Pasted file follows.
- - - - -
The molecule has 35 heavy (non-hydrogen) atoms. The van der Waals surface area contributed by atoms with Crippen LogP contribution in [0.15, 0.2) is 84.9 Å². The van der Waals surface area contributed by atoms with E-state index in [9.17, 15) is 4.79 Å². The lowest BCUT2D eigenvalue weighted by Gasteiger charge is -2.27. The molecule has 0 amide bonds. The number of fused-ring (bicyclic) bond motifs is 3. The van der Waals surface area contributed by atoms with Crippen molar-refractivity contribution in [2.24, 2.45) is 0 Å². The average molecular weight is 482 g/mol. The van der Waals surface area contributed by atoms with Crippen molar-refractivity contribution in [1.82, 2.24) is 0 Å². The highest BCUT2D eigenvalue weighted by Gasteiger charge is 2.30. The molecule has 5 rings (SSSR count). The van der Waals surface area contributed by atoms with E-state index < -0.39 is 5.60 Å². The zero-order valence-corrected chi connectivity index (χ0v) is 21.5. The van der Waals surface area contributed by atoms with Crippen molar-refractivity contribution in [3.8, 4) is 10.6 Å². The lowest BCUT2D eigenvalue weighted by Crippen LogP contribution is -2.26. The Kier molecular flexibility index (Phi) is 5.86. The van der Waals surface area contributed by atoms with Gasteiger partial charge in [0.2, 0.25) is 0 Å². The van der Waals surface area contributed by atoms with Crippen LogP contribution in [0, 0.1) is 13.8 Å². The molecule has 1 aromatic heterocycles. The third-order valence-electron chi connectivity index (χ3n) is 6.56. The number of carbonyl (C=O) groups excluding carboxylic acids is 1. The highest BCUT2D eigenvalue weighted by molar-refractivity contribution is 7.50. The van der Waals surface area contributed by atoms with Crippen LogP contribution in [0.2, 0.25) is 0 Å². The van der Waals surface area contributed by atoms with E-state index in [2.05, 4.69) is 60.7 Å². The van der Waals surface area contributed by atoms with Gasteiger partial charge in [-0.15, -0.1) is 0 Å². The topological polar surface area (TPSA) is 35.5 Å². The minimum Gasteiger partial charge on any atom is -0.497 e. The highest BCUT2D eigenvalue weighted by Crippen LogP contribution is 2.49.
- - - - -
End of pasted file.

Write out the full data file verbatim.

The molecule has 35 heavy (non-hydrogen) atoms. The van der Waals surface area contributed by atoms with Crippen LogP contribution in [0.15, 0.2) is 84.9 Å². The van der Waals surface area contributed by atoms with E-state index in [9.17, 15) is 4.79 Å². The lowest BCUT2D eigenvalue weighted by Gasteiger charge is -2.27. The molecule has 0 amide bonds. The number of fused-ring (bicyclic) bond motifs is 3. The van der Waals surface area contributed by atoms with Crippen molar-refractivity contribution in [2.24, 2.45) is 0 Å². The average molecular weight is 482 g/mol. The van der Waals surface area contributed by atoms with Crippen molar-refractivity contribution in [1.82, 2.24) is 0 Å². The highest BCUT2D eigenvalue weighted by Gasteiger charge is 2.30. The molecule has 5 rings (SSSR count). The van der Waals surface area contributed by atoms with E-state index < -0.39 is 5.60 Å². The zero-order valence-corrected chi connectivity index (χ0v) is 21.5. The van der Waals surface area contributed by atoms with Crippen molar-refractivity contribution in [3.8, 4) is 10.6 Å². The lowest BCUT2D eigenvalue weighted by Crippen LogP contribution is -2.26. The Kier molecular flexibility index (Phi) is 5.86. The van der Waals surface area contributed by atoms with Gasteiger partial charge in [0.2, 0.25) is 0 Å². The van der Waals surface area contributed by atoms with Crippen LogP contribution in [0, 0.1) is 13.8 Å². The molecule has 1 aromatic heterocycles. The third-order valence-electron chi connectivity index (χ3n) is 6.56. The number of carbonyl (C=O) groups excluding carboxylic acids is 1. The highest BCUT2D eigenvalue weighted by molar-refractivity contribution is 7.50. The van der Waals surface area contributed by atoms with Crippen LogP contribution in [0.2, 0.25) is 0 Å². The van der Waals surface area contributed by atoms with E-state index in [2.05, 4.69) is 60.7 Å². The van der Waals surface area contributed by atoms with Gasteiger partial charge in [-0.15, -0.1) is 0 Å². The topological polar surface area (TPSA) is 35.5 Å². The minimum Gasteiger partial charge on any atom is -0.497 e. The highest BCUT2D eigenvalue weighted by Crippen LogP contribution is 2.49.